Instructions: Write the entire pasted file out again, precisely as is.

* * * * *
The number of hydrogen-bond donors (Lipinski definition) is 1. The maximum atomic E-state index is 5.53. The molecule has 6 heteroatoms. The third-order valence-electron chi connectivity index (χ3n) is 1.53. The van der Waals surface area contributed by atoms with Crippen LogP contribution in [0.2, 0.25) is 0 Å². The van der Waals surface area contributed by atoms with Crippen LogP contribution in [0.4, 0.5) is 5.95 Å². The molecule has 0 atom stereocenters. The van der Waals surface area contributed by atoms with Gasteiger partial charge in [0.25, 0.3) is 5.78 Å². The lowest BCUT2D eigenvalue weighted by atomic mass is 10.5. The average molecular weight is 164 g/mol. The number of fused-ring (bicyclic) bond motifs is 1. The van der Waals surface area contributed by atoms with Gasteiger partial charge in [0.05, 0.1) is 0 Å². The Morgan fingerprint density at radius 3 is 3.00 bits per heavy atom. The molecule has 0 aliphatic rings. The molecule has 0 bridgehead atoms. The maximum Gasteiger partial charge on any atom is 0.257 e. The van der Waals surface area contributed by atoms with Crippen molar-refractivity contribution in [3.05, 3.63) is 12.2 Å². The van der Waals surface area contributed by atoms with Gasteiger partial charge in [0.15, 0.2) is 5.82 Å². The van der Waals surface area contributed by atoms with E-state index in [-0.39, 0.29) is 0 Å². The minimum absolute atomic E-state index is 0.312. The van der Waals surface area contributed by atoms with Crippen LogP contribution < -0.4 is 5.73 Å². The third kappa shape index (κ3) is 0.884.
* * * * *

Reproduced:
The number of hydrogen-bond donors (Lipinski definition) is 1. The maximum atomic E-state index is 5.53. The molecule has 6 heteroatoms. The third-order valence-electron chi connectivity index (χ3n) is 1.53. The van der Waals surface area contributed by atoms with Crippen LogP contribution in [0.2, 0.25) is 0 Å². The van der Waals surface area contributed by atoms with Crippen LogP contribution in [0.4, 0.5) is 5.95 Å². The molecule has 0 atom stereocenters. The van der Waals surface area contributed by atoms with Gasteiger partial charge in [0.25, 0.3) is 5.78 Å². The lowest BCUT2D eigenvalue weighted by atomic mass is 10.5. The average molecular weight is 164 g/mol. The number of fused-ring (bicyclic) bond motifs is 1. The van der Waals surface area contributed by atoms with Gasteiger partial charge in [0.05, 0.1) is 0 Å². The Morgan fingerprint density at radius 3 is 3.00 bits per heavy atom. The molecule has 0 aliphatic rings. The molecule has 0 bridgehead atoms. The maximum Gasteiger partial charge on any atom is 0.257 e. The van der Waals surface area contributed by atoms with Crippen molar-refractivity contribution in [3.05, 3.63) is 12.2 Å². The van der Waals surface area contributed by atoms with Gasteiger partial charge in [0.15, 0.2) is 5.82 Å². The van der Waals surface area contributed by atoms with E-state index in [-0.39, 0.29) is 0 Å². The minimum absolute atomic E-state index is 0.312. The van der Waals surface area contributed by atoms with Crippen LogP contribution < -0.4 is 5.73 Å². The third kappa shape index (κ3) is 0.884.